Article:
ENGLAND hooker Jack Singleton is confident Warriors have found their rhythm in the scrum following changes to the laws of the game.
The World Rugby Executive Committee approved the addition of six law amendments in August for rugby in the Northern Hemisphere, with three relating to the scrum.
One of those rules (Law 20) is striking after the throw-in, where, once the ball touches the ground in the tunnel, any front-row player may use either foot to try to win possession of the ball.
One player from the team who put the ball in must also strike for the ball, aiming to promote a fair contest for possession.
Singleton admitted the club had referees visit Sixways in the summer to take scrum sessions, to help prepare them ahead of the 2017/18 season.
“I’ve found the changes to the scrum alright. I’m quite used to striking. I used to strike when I was younger and when I was away with England we practised striking a lot,” said the 21-year-old.
“It’s a bit different here (at Warriors) as we didn’t do it last season very often, so there’s been a couple of changes but the main theme has stayed the same for us. It’s just about working on the timings with the 9s and doing extra with them.
“We tried certain things in pre-season but I think we’ve found our rhythm in the scrum now. We had referees come in and take sessions, but you never really know what it’s going to be like until you play in a game and see how the referees are actually going to manage it,” he added.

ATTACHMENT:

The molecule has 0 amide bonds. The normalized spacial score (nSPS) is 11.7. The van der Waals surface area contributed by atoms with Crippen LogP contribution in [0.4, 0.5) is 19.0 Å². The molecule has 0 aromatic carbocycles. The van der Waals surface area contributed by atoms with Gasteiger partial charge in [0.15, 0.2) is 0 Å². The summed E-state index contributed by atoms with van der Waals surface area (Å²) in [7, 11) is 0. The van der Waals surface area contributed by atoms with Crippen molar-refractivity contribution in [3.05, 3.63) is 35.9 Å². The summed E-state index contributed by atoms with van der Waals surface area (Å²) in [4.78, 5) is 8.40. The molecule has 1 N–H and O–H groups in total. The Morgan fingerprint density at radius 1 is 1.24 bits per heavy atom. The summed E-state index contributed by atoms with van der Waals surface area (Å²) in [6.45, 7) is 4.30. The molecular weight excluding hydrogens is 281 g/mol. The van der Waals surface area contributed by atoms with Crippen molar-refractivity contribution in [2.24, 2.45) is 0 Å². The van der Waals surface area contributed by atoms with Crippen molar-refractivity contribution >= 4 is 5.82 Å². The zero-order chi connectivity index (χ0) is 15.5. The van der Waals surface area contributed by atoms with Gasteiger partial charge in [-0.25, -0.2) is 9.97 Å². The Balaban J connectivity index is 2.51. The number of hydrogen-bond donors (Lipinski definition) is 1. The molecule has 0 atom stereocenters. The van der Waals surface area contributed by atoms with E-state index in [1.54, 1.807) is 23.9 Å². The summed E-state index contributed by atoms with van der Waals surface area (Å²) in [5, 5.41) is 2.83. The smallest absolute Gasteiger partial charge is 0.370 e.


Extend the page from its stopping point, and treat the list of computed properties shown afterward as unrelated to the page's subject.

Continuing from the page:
Singleton was called up for England’s tour of Argentina in June, but despite only being named on the bench for the two Tests in South America, he believes the experience has better prepared him for the domestic level of the game.
“Even though I went away with England, I still feel like one of the younger boys here,” he added.
“But the level of training we were exposed to out there was tough. It was a bit of an eye opener to see what it was actually like. I would say I’m better prepared fitness wise having trained (with England) and I know what the standards need to be like (to perform at that level).
“It’s always an aspiration to play for England, but you’re not going to play at that level unless you perform well for your club. You have to focus on what’s in front of you and that’s what I’m doing with Worcester.”